Agencies to participate in big disaster drill at Tahoe Airport
August 13, 2014
The City of South Lake Tahoe is preparing to conduct a large-scale disaster drill at Lake Tahoe Airport this month, one that will involve several agencies and dozens of vehicles and personnel.
During the Mass Casualty Incident training, emergency crews will be responding to a major aircraft accident with multiple casualties. Helicopters, buses, fire trucks, police vehicles, ambulances and more will be deployed in the simulation.
The training exercise is schedule for Aug. 25 at 10 a.m.
"This drill actually does a couple things for us," South Lake Tahoe Fire Chief Jeff Meston said. "One, it tests out our automatic mutual aid systems because it's going to involve lots and lots of agencies. Second of all, it allows us to complete our tri-annual drill at the airport, which is an FAA requirement… And thirdly, it allows us to exercise our emergency operations plan."
The city will test its Emergency Operations Center during the simulation, which was only partially tested during a recent citywide power outage in mid-July.
On a large scale, however, the operations center hasn't been tested since the Angora Fire in 2007.
"This will be the first time we've tested the system in a very long time," Meston said. "As you may have guessed, a lot of people have come and gone in the city. We have a lot of new department heads. We have a lot of new managers. So this is a great opportunity for us to do that."
For the operation as a whole, Fire Captain and "Lego aficionado" Mark WyGant spent hours creating a Lego model of the airport to assist in planning and execution. Wygant constructed the model to scale. He even had to order pieces from Sweden to get the job done.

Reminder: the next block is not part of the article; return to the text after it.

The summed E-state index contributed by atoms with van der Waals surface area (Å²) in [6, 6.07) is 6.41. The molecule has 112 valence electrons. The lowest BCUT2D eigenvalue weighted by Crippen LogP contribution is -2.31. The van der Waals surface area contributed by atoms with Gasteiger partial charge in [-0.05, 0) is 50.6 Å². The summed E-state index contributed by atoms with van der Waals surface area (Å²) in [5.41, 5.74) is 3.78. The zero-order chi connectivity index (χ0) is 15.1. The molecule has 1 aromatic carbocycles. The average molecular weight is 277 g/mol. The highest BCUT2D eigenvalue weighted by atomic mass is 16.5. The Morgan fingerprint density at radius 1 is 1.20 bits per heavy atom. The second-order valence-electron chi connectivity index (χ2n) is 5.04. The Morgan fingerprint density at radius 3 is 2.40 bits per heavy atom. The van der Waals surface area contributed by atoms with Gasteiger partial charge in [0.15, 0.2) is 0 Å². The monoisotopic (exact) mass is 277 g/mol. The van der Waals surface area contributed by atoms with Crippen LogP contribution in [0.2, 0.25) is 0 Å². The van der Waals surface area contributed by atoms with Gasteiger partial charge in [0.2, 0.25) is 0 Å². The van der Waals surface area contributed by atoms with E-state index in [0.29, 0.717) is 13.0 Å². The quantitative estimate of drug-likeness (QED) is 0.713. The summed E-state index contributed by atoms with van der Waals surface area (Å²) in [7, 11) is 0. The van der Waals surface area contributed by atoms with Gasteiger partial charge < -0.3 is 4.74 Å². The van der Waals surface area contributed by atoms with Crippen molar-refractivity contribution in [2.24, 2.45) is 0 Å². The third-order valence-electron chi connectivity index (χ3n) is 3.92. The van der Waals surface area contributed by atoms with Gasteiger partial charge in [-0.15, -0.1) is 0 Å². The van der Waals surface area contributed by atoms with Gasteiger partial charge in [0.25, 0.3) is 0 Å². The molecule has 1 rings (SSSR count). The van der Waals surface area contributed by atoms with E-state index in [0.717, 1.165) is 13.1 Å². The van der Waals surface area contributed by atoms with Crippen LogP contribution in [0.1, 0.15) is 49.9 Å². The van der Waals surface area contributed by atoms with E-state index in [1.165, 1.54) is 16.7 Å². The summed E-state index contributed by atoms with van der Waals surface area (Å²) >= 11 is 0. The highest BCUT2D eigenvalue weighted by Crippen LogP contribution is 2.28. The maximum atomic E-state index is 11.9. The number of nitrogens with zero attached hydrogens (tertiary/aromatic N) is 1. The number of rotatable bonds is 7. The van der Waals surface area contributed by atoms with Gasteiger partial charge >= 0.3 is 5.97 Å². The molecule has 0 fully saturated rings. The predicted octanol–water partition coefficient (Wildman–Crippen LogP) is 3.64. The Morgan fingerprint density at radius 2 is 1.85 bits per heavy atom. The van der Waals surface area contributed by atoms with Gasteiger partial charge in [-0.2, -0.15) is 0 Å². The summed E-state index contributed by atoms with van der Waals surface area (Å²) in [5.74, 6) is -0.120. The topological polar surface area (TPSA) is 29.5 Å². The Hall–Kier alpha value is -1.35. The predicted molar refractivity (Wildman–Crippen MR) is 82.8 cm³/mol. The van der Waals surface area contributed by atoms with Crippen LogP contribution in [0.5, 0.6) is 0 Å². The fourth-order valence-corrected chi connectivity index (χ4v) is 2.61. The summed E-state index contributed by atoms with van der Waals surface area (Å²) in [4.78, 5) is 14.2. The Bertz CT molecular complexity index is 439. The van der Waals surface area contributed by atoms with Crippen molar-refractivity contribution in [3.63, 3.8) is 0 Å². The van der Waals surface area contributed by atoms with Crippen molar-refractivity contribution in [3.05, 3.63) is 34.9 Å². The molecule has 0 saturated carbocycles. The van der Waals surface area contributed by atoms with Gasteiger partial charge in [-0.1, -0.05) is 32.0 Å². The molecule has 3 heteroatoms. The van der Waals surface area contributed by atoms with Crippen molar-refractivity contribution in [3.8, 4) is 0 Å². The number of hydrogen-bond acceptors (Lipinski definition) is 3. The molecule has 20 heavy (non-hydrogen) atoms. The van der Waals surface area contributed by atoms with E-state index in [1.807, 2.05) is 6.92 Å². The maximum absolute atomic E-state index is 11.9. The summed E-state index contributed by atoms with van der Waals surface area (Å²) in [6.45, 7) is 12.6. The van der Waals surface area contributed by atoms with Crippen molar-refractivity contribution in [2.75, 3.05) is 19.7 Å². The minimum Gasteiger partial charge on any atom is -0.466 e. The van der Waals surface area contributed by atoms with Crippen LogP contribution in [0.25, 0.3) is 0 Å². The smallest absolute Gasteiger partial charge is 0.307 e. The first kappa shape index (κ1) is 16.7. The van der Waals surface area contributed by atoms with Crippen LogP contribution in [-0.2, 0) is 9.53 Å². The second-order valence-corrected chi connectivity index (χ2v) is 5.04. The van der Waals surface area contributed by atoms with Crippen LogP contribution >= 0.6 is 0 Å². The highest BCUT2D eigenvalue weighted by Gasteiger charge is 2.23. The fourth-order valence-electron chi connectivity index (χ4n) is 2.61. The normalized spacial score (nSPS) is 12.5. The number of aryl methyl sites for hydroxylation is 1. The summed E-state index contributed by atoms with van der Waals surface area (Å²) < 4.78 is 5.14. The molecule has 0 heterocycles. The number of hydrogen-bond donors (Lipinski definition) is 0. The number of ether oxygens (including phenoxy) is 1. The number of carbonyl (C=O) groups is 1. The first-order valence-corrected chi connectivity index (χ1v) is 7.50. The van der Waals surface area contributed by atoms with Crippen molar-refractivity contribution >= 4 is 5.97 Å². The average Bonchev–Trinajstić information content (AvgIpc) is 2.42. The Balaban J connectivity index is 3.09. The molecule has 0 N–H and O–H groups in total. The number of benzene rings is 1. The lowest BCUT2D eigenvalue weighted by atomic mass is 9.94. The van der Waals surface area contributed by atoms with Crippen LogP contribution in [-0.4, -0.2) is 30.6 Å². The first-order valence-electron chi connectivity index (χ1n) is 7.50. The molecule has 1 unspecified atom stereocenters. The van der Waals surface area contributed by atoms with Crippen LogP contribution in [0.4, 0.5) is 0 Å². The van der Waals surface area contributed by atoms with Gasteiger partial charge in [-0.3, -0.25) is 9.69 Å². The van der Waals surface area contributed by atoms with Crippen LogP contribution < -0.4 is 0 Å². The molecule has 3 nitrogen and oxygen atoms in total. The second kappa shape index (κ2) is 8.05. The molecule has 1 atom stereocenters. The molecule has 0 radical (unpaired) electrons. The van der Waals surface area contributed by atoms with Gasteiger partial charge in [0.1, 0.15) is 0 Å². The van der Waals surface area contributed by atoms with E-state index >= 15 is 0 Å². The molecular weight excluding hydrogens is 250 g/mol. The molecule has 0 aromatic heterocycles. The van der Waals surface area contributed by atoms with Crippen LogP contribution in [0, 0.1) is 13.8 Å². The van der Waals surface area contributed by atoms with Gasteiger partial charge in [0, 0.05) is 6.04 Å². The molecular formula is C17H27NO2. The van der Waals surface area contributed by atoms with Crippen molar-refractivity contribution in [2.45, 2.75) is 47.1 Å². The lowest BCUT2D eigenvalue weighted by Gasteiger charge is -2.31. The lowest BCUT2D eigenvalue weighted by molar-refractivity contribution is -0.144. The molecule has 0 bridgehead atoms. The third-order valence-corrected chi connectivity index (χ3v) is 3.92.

"It is a really helpful tool for us to be able to take our firefighters and emergency response crews and actually go out there and place apparatus and set up command posts and do triage," Meston said.
About 45 people from the California Conservation Corps will play the roles of victims in the mock accident. Each will be given a script to act out so responders know where to send them.
"If they're dead, their script is really simple," the fire chief said. "If they're not so dead, it's a little more complex, and they'll have some signs and symptoms to let the paramedics be able to do a triage process."
Rescuers will decide where to send the victims during the drill. Two places patients will be sent are Barton Hospital and a Red Cross shelter, which will be activated at the city's recreation center.
"We normally wouldn't take patients to an evacuation center or shelter," Meston said, "but we believe this is a great opportunity for us to order up buses and put people on buses and account for where they are and send them to the Red Cross Center, where we can kind of track that process."
Meanwhile, firefighters, hazmat teams and other emergency personnel will be responding to a variety of situations set up at the airport, where a C-130 airplane will also be provided for training purposes.
Meston said the whole thing will be a "rather large" undertaking.
"This will be the first big test for us," he said, "and I think we're up for it."
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